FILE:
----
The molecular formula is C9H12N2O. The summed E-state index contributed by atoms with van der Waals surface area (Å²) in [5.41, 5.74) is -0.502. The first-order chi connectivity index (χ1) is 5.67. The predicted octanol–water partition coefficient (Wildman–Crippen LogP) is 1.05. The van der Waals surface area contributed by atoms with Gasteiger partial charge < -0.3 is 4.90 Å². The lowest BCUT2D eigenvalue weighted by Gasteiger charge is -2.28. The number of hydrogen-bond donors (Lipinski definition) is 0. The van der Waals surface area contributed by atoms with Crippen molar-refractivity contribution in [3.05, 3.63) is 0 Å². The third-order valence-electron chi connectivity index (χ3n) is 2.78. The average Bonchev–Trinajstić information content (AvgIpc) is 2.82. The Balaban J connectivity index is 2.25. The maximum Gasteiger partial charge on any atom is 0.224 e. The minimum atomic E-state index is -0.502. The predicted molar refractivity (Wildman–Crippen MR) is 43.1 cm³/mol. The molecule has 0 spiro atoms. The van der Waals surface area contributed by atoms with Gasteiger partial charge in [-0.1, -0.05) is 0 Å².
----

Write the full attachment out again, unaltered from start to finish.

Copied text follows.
The molecular formula is C9H12N2O. The summed E-state index contributed by atoms with van der Waals surface area (Å²) in [5.41, 5.74) is -0.502. The first-order chi connectivity index (χ1) is 5.67. The predicted octanol–water partition coefficient (Wildman–Crippen LogP) is 1.05. The van der Waals surface area contributed by atoms with Gasteiger partial charge < -0.3 is 4.90 Å². The lowest BCUT2D eigenvalue weighted by Gasteiger charge is -2.28. The number of hydrogen-bond donors (Lipinski definition) is 0. The van der Waals surface area contributed by atoms with Crippen molar-refractivity contribution in [3.05, 3.63) is 0 Å². The third-order valence-electron chi connectivity index (χ3n) is 2.78. The average Bonchev–Trinajstić information content (AvgIpc) is 2.82. The Balaban J connectivity index is 2.25. The maximum Gasteiger partial charge on any atom is 0.224 e. The minimum atomic E-state index is -0.502. The predicted molar refractivity (Wildman–Crippen MR) is 43.1 cm³/mol. The molecule has 0 spiro atoms. The van der Waals surface area contributed by atoms with Gasteiger partial charge in [-0.1, -0.05) is 0 Å².